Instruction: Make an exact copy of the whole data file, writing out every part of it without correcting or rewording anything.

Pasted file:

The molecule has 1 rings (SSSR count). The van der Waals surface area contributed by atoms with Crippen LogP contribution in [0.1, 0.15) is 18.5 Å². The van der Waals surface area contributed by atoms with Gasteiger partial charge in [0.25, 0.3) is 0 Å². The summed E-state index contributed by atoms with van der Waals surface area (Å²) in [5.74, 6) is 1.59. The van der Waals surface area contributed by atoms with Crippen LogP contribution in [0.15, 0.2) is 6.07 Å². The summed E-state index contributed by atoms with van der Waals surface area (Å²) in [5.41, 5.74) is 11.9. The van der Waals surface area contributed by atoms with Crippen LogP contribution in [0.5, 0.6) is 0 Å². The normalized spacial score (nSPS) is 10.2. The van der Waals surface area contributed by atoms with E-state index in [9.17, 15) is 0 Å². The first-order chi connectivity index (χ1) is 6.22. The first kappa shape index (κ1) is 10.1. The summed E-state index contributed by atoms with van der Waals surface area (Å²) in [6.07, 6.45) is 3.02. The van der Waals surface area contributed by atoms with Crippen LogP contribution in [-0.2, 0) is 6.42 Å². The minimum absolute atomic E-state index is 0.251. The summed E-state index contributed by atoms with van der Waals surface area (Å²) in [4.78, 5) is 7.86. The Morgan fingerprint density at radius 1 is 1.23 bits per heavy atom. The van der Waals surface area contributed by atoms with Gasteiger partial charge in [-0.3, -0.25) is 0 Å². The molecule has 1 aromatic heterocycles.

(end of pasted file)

The molecule has 1 rings (SSSR count). The van der Waals surface area contributed by atoms with Crippen LogP contribution in [0.1, 0.15) is 18.5 Å². The van der Waals surface area contributed by atoms with Gasteiger partial charge in [0.25, 0.3) is 0 Å². The summed E-state index contributed by atoms with van der Waals surface area (Å²) in [5.74, 6) is 1.59. The van der Waals surface area contributed by atoms with Crippen LogP contribution in [0.15, 0.2) is 6.07 Å². The summed E-state index contributed by atoms with van der Waals surface area (Å²) in [5.41, 5.74) is 11.9. The van der Waals surface area contributed by atoms with Crippen LogP contribution in [0.5, 0.6) is 0 Å². The normalized spacial score (nSPS) is 10.2. The van der Waals surface area contributed by atoms with E-state index in [9.17, 15) is 0 Å². The first-order chi connectivity index (χ1) is 6.22. The first kappa shape index (κ1) is 10.1. The summed E-state index contributed by atoms with van der Waals surface area (Å²) in [6.07, 6.45) is 3.02. The van der Waals surface area contributed by atoms with Crippen LogP contribution in [-0.2, 0) is 6.42 Å². The minimum absolute atomic E-state index is 0.251. The summed E-state index contributed by atoms with van der Waals surface area (Å²) in [4.78, 5) is 7.86. The Morgan fingerprint density at radius 1 is 1.23 bits per heavy atom. The van der Waals surface area contributed by atoms with Gasteiger partial charge in [-0.3, -0.25) is 0 Å². The molecule has 1 aromatic heterocycles.